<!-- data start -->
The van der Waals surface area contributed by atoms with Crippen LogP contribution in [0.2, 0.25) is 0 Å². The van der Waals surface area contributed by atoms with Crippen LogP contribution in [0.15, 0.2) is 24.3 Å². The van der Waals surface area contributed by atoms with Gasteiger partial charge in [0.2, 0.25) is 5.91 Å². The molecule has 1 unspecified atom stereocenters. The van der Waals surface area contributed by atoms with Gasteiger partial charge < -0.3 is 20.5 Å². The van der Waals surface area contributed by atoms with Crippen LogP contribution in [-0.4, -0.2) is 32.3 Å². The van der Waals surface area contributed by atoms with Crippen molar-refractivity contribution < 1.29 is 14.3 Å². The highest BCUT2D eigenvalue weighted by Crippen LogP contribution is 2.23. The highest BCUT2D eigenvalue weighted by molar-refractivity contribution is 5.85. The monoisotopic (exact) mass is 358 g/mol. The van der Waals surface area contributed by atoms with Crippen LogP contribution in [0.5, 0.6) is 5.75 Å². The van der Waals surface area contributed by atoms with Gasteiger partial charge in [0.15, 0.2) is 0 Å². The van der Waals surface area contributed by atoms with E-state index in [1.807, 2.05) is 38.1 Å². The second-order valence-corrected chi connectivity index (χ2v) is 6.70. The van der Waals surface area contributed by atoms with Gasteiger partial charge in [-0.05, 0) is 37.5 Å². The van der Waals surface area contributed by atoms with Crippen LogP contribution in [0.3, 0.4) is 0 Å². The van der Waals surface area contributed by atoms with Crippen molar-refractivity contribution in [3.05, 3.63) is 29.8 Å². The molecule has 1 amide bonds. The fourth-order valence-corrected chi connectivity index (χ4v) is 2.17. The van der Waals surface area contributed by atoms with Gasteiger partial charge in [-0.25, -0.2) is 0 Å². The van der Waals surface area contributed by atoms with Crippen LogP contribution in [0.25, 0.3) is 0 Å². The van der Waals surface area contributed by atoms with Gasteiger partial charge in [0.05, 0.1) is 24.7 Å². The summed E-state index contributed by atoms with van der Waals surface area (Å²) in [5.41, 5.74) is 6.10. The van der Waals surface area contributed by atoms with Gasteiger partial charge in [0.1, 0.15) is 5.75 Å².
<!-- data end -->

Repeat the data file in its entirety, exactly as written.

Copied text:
The van der Waals surface area contributed by atoms with Crippen LogP contribution in [0.2, 0.25) is 0 Å². The van der Waals surface area contributed by atoms with Crippen LogP contribution in [0.15, 0.2) is 24.3 Å². The van der Waals surface area contributed by atoms with Gasteiger partial charge in [0.2, 0.25) is 5.91 Å². The molecule has 1 unspecified atom stereocenters. The van der Waals surface area contributed by atoms with Gasteiger partial charge < -0.3 is 20.5 Å². The van der Waals surface area contributed by atoms with Crippen LogP contribution in [-0.4, -0.2) is 32.3 Å². The van der Waals surface area contributed by atoms with Crippen molar-refractivity contribution < 1.29 is 14.3 Å². The highest BCUT2D eigenvalue weighted by Crippen LogP contribution is 2.23. The highest BCUT2D eigenvalue weighted by molar-refractivity contribution is 5.85. The monoisotopic (exact) mass is 358 g/mol. The van der Waals surface area contributed by atoms with Crippen LogP contribution in [0.5, 0.6) is 5.75 Å². The van der Waals surface area contributed by atoms with Gasteiger partial charge in [0.15, 0.2) is 0 Å². The van der Waals surface area contributed by atoms with E-state index in [1.807, 2.05) is 38.1 Å². The second-order valence-corrected chi connectivity index (χ2v) is 6.70. The van der Waals surface area contributed by atoms with Gasteiger partial charge in [-0.05, 0) is 37.5 Å². The van der Waals surface area contributed by atoms with Crippen LogP contribution in [0.3, 0.4) is 0 Å². The van der Waals surface area contributed by atoms with Crippen molar-refractivity contribution in [3.05, 3.63) is 29.8 Å². The molecule has 1 amide bonds. The fourth-order valence-corrected chi connectivity index (χ4v) is 2.17. The van der Waals surface area contributed by atoms with Gasteiger partial charge in [-0.25, -0.2) is 0 Å². The van der Waals surface area contributed by atoms with Crippen LogP contribution in [0.25, 0.3) is 0 Å². The van der Waals surface area contributed by atoms with Gasteiger partial charge in [0.05, 0.1) is 24.7 Å². The summed E-state index contributed by atoms with van der Waals surface area (Å²) in [5.41, 5.74) is 6.10. The van der Waals surface area contributed by atoms with Gasteiger partial charge in [0.1, 0.15) is 5.75 Å².